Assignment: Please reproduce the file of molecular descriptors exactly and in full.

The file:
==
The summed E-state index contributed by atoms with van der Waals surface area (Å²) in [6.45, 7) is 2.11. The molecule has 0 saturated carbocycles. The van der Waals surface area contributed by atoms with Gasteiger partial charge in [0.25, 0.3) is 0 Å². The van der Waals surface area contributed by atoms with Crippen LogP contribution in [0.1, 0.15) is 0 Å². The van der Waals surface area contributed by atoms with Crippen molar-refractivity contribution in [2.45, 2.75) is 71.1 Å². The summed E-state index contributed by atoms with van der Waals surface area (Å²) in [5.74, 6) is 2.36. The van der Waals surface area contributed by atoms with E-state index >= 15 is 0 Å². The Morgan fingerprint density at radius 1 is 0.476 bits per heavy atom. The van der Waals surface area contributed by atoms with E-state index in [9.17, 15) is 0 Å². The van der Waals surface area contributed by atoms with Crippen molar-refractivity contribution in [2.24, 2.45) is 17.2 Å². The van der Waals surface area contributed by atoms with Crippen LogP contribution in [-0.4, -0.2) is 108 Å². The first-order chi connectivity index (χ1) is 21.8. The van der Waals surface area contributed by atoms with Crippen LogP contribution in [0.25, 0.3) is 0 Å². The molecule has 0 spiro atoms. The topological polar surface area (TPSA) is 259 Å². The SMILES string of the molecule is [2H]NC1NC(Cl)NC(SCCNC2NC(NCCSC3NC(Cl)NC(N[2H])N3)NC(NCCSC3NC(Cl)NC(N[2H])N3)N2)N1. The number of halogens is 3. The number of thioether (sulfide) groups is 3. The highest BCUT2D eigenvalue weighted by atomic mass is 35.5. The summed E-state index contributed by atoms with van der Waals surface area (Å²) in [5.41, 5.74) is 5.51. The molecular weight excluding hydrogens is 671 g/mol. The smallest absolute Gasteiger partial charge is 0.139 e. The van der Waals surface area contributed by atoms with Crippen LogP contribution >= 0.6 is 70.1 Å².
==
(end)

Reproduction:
The summed E-state index contributed by atoms with van der Waals surface area (Å²) in [6.45, 7) is 2.11. The molecule has 0 saturated carbocycles. The van der Waals surface area contributed by atoms with Gasteiger partial charge in [0.25, 0.3) is 0 Å². The van der Waals surface area contributed by atoms with Crippen LogP contribution in [0.1, 0.15) is 0 Å². The van der Waals surface area contributed by atoms with Crippen molar-refractivity contribution in [2.45, 2.75) is 71.1 Å². The summed E-state index contributed by atoms with van der Waals surface area (Å²) in [5.74, 6) is 2.36. The van der Waals surface area contributed by atoms with E-state index >= 15 is 0 Å². The Morgan fingerprint density at radius 1 is 0.476 bits per heavy atom. The van der Waals surface area contributed by atoms with E-state index in [9.17, 15) is 0 Å². The van der Waals surface area contributed by atoms with Crippen molar-refractivity contribution in [2.24, 2.45) is 17.2 Å². The van der Waals surface area contributed by atoms with Crippen LogP contribution in [-0.4, -0.2) is 108 Å². The first-order chi connectivity index (χ1) is 21.8. The van der Waals surface area contributed by atoms with Crippen LogP contribution in [0.25, 0.3) is 0 Å². The molecule has 0 spiro atoms. The topological polar surface area (TPSA) is 259 Å². The SMILES string of the molecule is [2H]NC1NC(Cl)NC(SCCNC2NC(NCCSC3NC(Cl)NC(N[2H])N3)NC(NCCSC3NC(Cl)NC(N[2H])N3)N2)N1. The number of halogens is 3. The number of thioether (sulfide) groups is 3. The highest BCUT2D eigenvalue weighted by atomic mass is 35.5. The summed E-state index contributed by atoms with van der Waals surface area (Å²) in [5.41, 5.74) is 5.51. The molecular weight excluding hydrogens is 671 g/mol. The smallest absolute Gasteiger partial charge is 0.139 e. The van der Waals surface area contributed by atoms with Crippen LogP contribution >= 0.6 is 70.1 Å².